By Colum Lynch
Saturday, August 28, 2010; 10:51 PM
An exhaustive U.N. investigation into the history of violence in the Democratic Republic of Congo has concluded that the Rwandan military and its allies carried out hundreds of large-scale killings of ethnic Hutu refugees during the 1990s that amounted to war crimes, crimes against humanity and possibly genocide, according to a confidential copy of the report.
The report - which runs 545 pages long and details crimes committed in Congo from March 1993 to June 2003 -- represents the harshest U.N. account to date of the conduct of the ethnic Tutsi-dominated Rwandan government, which has largely been credited with liberating the country from the perpetrators of the 1994 Rwandan genocide.
Its release represents a political blow to Rwandan President Paul Kagame, who was re-elected president of his country this month in a landslide election victory that was marred by allegations of political repression against political opponents. His government denounced the U.N. findings as "immoral and unacceptable," and Rwanda has sought to block the report's release, according to U.N. sources.
The U.N. inquiry, which was conducted by a team from the U.N.'s Office of the High Commissioner for Human Rights, alleges that Rwanda and its military allies carried out systematic waves of well-planned, highly organized reprisal killings against Hutu refugees in the years after they fled across the border into eastern Zaire, now known as Congo, along with remnants of the former Rwandan military. It also notes that Rwanda's ethnic Tutsi allies inside eastern Congo were also the target of mass killings and persecution.
The report documents more than 600 incidents of large-scale killings in Congo from March 1993 through June 2003, which it claims constitute war crimes and crimes against humanity. It notes that the "systematic and widespread attacks described in this report reveal a number of damning elements that, if proven, could be classified as crimes of genocide."
"The period covered by this report is probably one of the most tragic in the recent history" of Congo, the report stated. "Indeed, this decade was marked by a string of major political crises, wars and multiple ethnic and regional conflicts that brought about the deaths of thousands, if not millions of people."
The Rwandan government issued a statement Thursday challenging the findings, asserting that the U.N. investigators employed a "questionable methodology, sourcing and shockingly low standard of proof" in reaching their conclusions.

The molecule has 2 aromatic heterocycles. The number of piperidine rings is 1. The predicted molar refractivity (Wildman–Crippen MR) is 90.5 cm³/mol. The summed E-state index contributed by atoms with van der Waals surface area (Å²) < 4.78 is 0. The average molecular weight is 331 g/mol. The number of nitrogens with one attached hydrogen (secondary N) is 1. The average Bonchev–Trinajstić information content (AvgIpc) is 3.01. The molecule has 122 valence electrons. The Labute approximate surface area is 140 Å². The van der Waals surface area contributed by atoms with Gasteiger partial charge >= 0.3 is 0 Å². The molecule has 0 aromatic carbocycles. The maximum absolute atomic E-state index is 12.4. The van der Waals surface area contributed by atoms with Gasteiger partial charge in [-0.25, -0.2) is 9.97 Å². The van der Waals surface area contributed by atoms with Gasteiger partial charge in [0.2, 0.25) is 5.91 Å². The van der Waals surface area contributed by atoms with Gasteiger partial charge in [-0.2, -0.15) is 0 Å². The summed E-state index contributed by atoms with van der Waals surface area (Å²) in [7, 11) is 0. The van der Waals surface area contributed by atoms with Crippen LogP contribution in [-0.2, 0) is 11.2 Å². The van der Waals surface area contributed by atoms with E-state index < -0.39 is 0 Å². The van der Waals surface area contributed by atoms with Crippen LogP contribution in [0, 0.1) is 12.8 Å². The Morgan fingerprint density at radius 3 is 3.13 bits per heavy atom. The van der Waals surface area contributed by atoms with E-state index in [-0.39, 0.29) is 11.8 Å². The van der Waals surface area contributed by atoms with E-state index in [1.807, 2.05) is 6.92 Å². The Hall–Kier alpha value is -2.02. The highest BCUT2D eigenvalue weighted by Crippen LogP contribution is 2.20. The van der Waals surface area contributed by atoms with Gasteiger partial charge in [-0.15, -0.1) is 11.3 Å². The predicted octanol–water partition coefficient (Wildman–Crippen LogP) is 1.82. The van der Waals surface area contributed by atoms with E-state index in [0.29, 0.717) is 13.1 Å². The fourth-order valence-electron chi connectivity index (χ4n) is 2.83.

"The report is a dangerous and irresponsible document that under the guise of human rights can only achieve instability in the Great Lakes [of Africa] region and undermine ongoing efforts to stabilize the region," the Rwandan statement said. The Great Lakes region encompasses Burundi, Congo, Tanzania, Rwanda and Uganda.
The U.N. findings were reported Wednesday by the French daily Le Monde and in the New York Times on Saturday.
Rwanda's former Hutu-dominated government, backed by ethnic Hutu militias, killed more than 800,000 Rwandans, primarily ethnic Tutsis, during the 1994 genocide. A Rwandan rebel movement, headed by Kagame, seized control of Kigali, the Rwandan capital, while many of those responsible for the mass killings, along with hundreds of thousands of Hutu civilians, fled across the border into eastern Zaire, where they continued to mount raids against the new Rwandan government.
Kagame is credited with having transformed Rwanda into a dynamic economic upstart and with providing women with unprecedented rights to pursue entrepreneurial and political pursuits. But his government has been dogged by allegations, stemming from the years following the genocide, that his own forces engaged in massive human rights abuses, though on a far smaller scale than the government it ousted.
Kagame maintains that his country's army has engaged in military operations in eastern Congo targeted solely at combatants responsible for perpetrating genocide in Rwanda and for subsequently mounting attacks against the country from bases inside Congo. The report acknowledges that the Kagame's government continued to face armed attacks from Rwandan rebels in Congo, and that it welcomed back a massive number of Hutu refugees to Rwanda - a gesture, the report noted, that may complicate efforts to prosecute government officials for engaging in genocide.